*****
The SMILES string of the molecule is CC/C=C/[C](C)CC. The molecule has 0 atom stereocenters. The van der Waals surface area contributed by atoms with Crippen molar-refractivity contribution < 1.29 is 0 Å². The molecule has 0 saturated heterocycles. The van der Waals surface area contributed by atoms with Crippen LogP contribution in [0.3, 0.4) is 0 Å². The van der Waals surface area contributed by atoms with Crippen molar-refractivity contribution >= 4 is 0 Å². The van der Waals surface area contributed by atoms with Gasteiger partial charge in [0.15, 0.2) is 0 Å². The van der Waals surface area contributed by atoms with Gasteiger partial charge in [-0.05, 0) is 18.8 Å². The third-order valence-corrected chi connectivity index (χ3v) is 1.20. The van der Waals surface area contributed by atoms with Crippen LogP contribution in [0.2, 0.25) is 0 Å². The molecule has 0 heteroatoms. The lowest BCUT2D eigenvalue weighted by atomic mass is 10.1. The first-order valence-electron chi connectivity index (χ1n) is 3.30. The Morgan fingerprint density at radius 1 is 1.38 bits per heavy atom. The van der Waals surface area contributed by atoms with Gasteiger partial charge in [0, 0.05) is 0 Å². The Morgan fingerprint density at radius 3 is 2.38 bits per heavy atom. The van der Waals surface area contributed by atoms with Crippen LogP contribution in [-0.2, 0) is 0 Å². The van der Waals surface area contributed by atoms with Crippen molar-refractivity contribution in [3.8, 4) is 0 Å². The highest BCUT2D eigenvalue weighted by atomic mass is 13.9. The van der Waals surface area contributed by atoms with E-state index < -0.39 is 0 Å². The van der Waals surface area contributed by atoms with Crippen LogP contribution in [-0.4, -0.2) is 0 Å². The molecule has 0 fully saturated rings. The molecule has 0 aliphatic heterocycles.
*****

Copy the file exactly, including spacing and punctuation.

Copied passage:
The SMILES string of the molecule is CC/C=C/[C](C)CC. The molecule has 0 atom stereocenters. The van der Waals surface area contributed by atoms with Crippen molar-refractivity contribution < 1.29 is 0 Å². The molecule has 0 saturated heterocycles. The van der Waals surface area contributed by atoms with Crippen LogP contribution in [0.3, 0.4) is 0 Å². The van der Waals surface area contributed by atoms with Crippen molar-refractivity contribution >= 4 is 0 Å². The van der Waals surface area contributed by atoms with Gasteiger partial charge in [0.15, 0.2) is 0 Å². The van der Waals surface area contributed by atoms with Gasteiger partial charge in [-0.05, 0) is 18.8 Å². The third-order valence-corrected chi connectivity index (χ3v) is 1.20. The van der Waals surface area contributed by atoms with Crippen LogP contribution in [0.2, 0.25) is 0 Å². The molecule has 0 heteroatoms. The lowest BCUT2D eigenvalue weighted by atomic mass is 10.1. The first-order valence-electron chi connectivity index (χ1n) is 3.30. The Morgan fingerprint density at radius 1 is 1.38 bits per heavy atom. The van der Waals surface area contributed by atoms with Gasteiger partial charge in [0, 0.05) is 0 Å². The Morgan fingerprint density at radius 3 is 2.38 bits per heavy atom. The van der Waals surface area contributed by atoms with Crippen LogP contribution in [-0.2, 0) is 0 Å². The van der Waals surface area contributed by atoms with Crippen molar-refractivity contribution in [3.8, 4) is 0 Å². The highest BCUT2D eigenvalue weighted by atomic mass is 13.9. The van der Waals surface area contributed by atoms with E-state index < -0.39 is 0 Å². The van der Waals surface area contributed by atoms with Crippen LogP contribution in [-0.4, -0.2) is 0 Å². The molecule has 0 fully saturated rings. The molecule has 0 aliphatic heterocycles.